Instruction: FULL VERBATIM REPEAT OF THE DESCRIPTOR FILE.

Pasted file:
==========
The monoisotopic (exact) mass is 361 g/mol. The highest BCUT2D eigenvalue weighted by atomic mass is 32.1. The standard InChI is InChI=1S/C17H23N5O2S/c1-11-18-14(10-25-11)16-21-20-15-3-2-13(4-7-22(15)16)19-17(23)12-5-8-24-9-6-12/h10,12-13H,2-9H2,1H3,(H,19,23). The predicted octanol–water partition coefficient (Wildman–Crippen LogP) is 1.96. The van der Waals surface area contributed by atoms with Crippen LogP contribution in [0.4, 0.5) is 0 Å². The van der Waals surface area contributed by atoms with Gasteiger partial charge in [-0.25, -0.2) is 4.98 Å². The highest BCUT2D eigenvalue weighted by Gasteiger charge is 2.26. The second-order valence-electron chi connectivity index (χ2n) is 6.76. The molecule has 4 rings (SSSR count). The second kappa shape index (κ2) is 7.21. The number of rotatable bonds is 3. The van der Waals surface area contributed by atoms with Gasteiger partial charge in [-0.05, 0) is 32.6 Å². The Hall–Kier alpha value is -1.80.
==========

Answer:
The monoisotopic (exact) mass is 361 g/mol. The highest BCUT2D eigenvalue weighted by atomic mass is 32.1. The standard InChI is InChI=1S/C17H23N5O2S/c1-11-18-14(10-25-11)16-21-20-15-3-2-13(4-7-22(15)16)19-17(23)12-5-8-24-9-6-12/h10,12-13H,2-9H2,1H3,(H,19,23). The predicted octanol–water partition coefficient (Wildman–Crippen LogP) is 1.96. The van der Waals surface area contributed by atoms with Crippen LogP contribution in [0.4, 0.5) is 0 Å². The van der Waals surface area contributed by atoms with Gasteiger partial charge in [-0.25, -0.2) is 4.98 Å². The highest BCUT2D eigenvalue weighted by Gasteiger charge is 2.26. The second-order valence-electron chi connectivity index (χ2n) is 6.76. The molecule has 4 rings (SSSR count). The second kappa shape index (κ2) is 7.21. The number of rotatable bonds is 3. The van der Waals surface area contributed by atoms with Gasteiger partial charge in [-0.05, 0) is 32.6 Å². The Hall–Kier alpha value is -1.80.